31 Aug Update On Extracurricular Activities: Karate, Ballet and More!
By MJ Zelya –
As a part of our child development sphere of care, the children at Dorie’s Promise participate in different extracurricular activities — things like karate, ballet, or tennis classes.
And we have even such improvement! They share and communicate better with each other, and their self-esteem has flourished.
In fact, one important facet of a child’s participation in extracurricular activities is the link to higher academic achievement, fewer behavior problems, and higher rates of success in adulthood.
For example, involvement in sports:
- Teaches children the concepts of discipline, effort, and teamwork.
- Creates healthy habits for life.
- Helps with hyperactivity in some children and can affect their school performance by increasing their concentration and improving their mood.
- Allows them to be better organized outside of school.
- Strengthens motor coordination and improves reflexes, providing greater strength and agility.
- Can be essential in the process of socialization, meaning an easy way to make new friends, improve relationships, and help them be more tolerant and accepting of different viewpoints.
- And it not only uses energy — but it lets them have fun!
One karate teacher explains some of his experience:
“When I started karate classes with the children of Dorie’s Promise, it was a bit difficult because I was used to starting a karate class with discipline and order. I understood that while children of Dorie’s Promise need to know the philosophy of karate on issues such as self-control, discipline, and respect, they also needed a class that was entertaining for them. Combining discipline with a game, always reminding them of the concepts of control and respect, I have seen remarkable changes — especially in Hans and Lester. They both have better coordination and control of their space. They have also improved in the areas of self-control. On one occasion, I asked Hans the meaning of control. He thought for a moment and replied that it meant ‘do not act crazy.’ I found that a very good response and remember them (in his words) at appropriate times.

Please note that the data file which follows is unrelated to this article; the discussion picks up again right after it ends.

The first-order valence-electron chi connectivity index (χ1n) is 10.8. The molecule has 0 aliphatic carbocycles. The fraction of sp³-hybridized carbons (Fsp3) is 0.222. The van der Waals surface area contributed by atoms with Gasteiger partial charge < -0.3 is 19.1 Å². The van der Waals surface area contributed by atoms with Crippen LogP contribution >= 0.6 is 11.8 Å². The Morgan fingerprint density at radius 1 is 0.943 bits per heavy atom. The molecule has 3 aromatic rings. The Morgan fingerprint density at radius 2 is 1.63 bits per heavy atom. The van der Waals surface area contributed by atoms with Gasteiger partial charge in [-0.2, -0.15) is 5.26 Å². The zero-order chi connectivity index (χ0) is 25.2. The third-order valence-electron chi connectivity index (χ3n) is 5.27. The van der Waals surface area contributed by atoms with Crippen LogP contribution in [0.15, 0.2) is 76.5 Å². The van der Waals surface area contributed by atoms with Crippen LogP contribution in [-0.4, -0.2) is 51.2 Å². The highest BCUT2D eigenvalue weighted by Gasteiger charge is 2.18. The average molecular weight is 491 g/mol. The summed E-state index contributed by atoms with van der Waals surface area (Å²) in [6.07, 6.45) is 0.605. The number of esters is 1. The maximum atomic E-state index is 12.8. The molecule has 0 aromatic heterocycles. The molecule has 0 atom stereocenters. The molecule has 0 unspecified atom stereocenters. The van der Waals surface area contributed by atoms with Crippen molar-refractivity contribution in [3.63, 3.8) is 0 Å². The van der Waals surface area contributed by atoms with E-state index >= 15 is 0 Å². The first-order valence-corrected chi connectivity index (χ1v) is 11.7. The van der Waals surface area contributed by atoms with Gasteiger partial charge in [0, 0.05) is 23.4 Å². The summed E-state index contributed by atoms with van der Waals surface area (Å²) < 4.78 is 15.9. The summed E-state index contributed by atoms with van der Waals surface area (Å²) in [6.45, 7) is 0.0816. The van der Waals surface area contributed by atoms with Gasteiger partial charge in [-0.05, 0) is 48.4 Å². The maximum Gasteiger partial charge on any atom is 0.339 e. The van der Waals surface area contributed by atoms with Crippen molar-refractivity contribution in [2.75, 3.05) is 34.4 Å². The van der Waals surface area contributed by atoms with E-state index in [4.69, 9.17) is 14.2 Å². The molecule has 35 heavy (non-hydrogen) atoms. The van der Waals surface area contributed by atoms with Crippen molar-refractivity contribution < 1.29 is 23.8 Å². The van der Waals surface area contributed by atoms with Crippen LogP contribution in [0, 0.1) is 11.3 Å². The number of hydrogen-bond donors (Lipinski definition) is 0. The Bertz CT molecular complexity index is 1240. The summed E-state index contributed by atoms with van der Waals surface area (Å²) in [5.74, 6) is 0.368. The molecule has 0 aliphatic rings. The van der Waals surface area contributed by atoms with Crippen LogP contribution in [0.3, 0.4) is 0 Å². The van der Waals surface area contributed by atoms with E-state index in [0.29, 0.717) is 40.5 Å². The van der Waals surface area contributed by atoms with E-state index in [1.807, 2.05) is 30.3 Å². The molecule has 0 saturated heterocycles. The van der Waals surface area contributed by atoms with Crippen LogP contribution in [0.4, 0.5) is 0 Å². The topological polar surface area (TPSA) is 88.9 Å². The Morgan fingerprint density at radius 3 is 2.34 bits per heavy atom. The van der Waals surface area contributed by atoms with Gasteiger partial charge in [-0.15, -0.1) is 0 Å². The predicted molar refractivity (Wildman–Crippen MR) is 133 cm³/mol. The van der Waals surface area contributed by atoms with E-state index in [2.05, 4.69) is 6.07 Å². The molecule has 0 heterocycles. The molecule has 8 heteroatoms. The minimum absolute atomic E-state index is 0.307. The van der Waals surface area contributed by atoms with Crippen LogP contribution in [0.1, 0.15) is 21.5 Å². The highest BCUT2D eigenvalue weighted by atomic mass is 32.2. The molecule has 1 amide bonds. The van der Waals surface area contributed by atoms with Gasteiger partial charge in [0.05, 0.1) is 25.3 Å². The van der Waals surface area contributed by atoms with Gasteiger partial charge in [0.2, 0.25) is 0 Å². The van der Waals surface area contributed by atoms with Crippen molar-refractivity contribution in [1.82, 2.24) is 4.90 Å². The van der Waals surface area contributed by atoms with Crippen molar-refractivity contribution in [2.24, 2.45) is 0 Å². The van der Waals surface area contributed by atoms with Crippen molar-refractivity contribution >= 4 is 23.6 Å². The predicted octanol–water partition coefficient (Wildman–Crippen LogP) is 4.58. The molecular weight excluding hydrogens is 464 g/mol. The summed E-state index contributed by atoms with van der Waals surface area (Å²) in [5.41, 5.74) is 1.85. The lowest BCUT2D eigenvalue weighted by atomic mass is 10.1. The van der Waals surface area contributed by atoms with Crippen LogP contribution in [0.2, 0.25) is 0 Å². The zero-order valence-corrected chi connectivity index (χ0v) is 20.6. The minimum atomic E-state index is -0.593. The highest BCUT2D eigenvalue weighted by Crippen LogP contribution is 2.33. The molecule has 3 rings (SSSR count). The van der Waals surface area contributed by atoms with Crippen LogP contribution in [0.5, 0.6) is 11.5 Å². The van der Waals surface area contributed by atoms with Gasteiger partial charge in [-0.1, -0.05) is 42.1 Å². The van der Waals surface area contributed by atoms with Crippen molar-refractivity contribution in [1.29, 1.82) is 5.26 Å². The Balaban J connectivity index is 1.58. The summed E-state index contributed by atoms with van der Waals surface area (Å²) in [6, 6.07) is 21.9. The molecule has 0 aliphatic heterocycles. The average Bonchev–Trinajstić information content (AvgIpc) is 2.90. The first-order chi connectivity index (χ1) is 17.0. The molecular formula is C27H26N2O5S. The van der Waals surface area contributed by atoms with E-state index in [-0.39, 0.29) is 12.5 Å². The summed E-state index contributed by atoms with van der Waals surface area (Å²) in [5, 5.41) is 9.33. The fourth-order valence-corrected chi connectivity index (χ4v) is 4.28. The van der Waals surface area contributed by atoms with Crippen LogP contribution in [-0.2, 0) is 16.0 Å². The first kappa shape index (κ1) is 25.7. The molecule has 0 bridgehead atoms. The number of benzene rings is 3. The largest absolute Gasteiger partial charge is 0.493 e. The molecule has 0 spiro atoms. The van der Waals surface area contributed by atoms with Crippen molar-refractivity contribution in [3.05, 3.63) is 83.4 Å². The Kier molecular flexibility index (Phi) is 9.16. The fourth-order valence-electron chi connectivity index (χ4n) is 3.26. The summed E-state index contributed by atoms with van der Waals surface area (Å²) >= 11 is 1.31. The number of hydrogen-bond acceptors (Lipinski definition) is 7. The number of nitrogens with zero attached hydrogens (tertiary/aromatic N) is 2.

“In most children I have also noticed an improvement in their self-esteem. At first, Abraham Cabrera, Luis, and Jose Antonio did not like to demonstrate an exercise or a technique, but now they are the first to raise their hands to be an example.
“In all children I have observed, as is normal, increased strength, flexibility, and the ability to pay attention. We always play a game that I call ‘Sensei says’ — with the same rules as ‘Simon says’ — which includes karate techniques, and it has improved their attention and reaction time.”
The ballet teacher says:
“There has been a big change in their behavior, in discipline, in following instructions, and improvement in technique; their flexibility and ability are great; teamwork is something they have learned well instead working solo.”
Thanks to the support of friends like you, the precious children of Dorie’s Promise have a brand-new future awaiting them. No longer are they “orphans,” forgotten and alone, but rather part of a growing, thriving, loving family dedicated to providing them opportunities for success — physically, emotionally, and spiritually.
If you or someone you know wants to forever change a child’s life, become a sponsor now — simply click here to do so. Thank you for being part of lifelong transformation, one child at a time!